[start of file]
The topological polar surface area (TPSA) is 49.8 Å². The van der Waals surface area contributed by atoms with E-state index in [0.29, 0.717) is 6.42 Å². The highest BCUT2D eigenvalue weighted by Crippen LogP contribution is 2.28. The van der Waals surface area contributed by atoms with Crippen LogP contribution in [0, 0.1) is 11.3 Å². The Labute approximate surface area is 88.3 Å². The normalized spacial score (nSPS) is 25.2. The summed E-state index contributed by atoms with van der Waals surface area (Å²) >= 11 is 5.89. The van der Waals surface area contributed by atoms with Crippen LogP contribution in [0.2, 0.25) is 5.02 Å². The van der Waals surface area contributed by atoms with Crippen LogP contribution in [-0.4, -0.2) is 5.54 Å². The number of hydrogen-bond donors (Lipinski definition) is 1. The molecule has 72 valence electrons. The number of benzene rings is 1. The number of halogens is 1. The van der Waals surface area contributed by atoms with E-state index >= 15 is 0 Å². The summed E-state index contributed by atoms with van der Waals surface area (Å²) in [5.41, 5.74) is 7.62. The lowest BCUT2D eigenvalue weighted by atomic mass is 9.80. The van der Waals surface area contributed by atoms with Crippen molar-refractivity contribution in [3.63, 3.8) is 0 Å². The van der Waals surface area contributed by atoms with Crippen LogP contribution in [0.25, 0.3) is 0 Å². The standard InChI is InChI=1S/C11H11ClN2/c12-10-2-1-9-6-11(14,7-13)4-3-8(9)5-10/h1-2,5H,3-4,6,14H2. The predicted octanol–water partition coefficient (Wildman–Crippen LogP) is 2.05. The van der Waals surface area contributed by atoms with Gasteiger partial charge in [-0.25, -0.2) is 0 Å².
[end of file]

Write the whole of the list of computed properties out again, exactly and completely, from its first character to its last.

The topological polar surface area (TPSA) is 49.8 Å². The van der Waals surface area contributed by atoms with E-state index in [0.29, 0.717) is 6.42 Å². The highest BCUT2D eigenvalue weighted by Crippen LogP contribution is 2.28. The van der Waals surface area contributed by atoms with Crippen LogP contribution in [0, 0.1) is 11.3 Å². The Labute approximate surface area is 88.3 Å². The normalized spacial score (nSPS) is 25.2. The summed E-state index contributed by atoms with van der Waals surface area (Å²) >= 11 is 5.89. The van der Waals surface area contributed by atoms with Crippen LogP contribution in [0.2, 0.25) is 5.02 Å². The van der Waals surface area contributed by atoms with Crippen LogP contribution in [-0.4, -0.2) is 5.54 Å². The number of hydrogen-bond donors (Lipinski definition) is 1. The molecule has 72 valence electrons. The number of benzene rings is 1. The number of halogens is 1. The van der Waals surface area contributed by atoms with E-state index >= 15 is 0 Å². The summed E-state index contributed by atoms with van der Waals surface area (Å²) in [5.41, 5.74) is 7.62. The lowest BCUT2D eigenvalue weighted by atomic mass is 9.80. The van der Waals surface area contributed by atoms with Crippen molar-refractivity contribution in [3.63, 3.8) is 0 Å². The van der Waals surface area contributed by atoms with Crippen LogP contribution in [0.25, 0.3) is 0 Å². The standard InChI is InChI=1S/C11H11ClN2/c12-10-2-1-9-6-11(14,7-13)4-3-8(9)5-10/h1-2,5H,3-4,6,14H2. The predicted octanol–water partition coefficient (Wildman–Crippen LogP) is 2.05. The van der Waals surface area contributed by atoms with Gasteiger partial charge in [-0.25, -0.2) is 0 Å².